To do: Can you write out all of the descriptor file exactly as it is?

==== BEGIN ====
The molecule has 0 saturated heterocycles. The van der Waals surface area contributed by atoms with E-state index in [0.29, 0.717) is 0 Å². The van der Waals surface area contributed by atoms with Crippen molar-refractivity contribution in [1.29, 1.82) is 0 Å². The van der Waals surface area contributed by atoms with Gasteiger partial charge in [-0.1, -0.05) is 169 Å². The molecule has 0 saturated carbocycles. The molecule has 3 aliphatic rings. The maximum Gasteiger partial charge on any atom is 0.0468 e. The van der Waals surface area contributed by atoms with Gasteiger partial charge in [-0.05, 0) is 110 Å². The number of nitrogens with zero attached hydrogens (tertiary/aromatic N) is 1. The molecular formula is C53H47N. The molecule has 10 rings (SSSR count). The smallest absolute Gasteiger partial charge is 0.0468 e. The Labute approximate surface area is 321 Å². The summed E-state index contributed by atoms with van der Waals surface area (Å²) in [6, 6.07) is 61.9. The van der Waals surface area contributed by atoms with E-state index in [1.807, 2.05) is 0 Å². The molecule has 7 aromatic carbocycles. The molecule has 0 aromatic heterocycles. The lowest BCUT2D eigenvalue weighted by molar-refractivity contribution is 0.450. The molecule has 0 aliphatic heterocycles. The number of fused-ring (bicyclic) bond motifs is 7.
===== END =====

The molecule has 0 saturated heterocycles. The van der Waals surface area contributed by atoms with E-state index in [0.29, 0.717) is 0 Å². The van der Waals surface area contributed by atoms with Crippen molar-refractivity contribution in [1.29, 1.82) is 0 Å². The van der Waals surface area contributed by atoms with Gasteiger partial charge in [-0.1, -0.05) is 169 Å². The molecule has 0 saturated carbocycles. The molecule has 3 aliphatic rings. The maximum Gasteiger partial charge on any atom is 0.0468 e. The van der Waals surface area contributed by atoms with Gasteiger partial charge in [-0.05, 0) is 110 Å². The number of nitrogens with zero attached hydrogens (tertiary/aromatic N) is 1. The molecular formula is C53H47N. The molecule has 10 rings (SSSR count). The smallest absolute Gasteiger partial charge is 0.0468 e. The Labute approximate surface area is 321 Å². The summed E-state index contributed by atoms with van der Waals surface area (Å²) in [6, 6.07) is 61.9. The van der Waals surface area contributed by atoms with E-state index in [1.807, 2.05) is 0 Å². The molecule has 7 aromatic carbocycles. The molecule has 0 aromatic heterocycles. The lowest BCUT2D eigenvalue weighted by molar-refractivity contribution is 0.450. The molecule has 0 aliphatic heterocycles. The number of fused-ring (bicyclic) bond motifs is 7.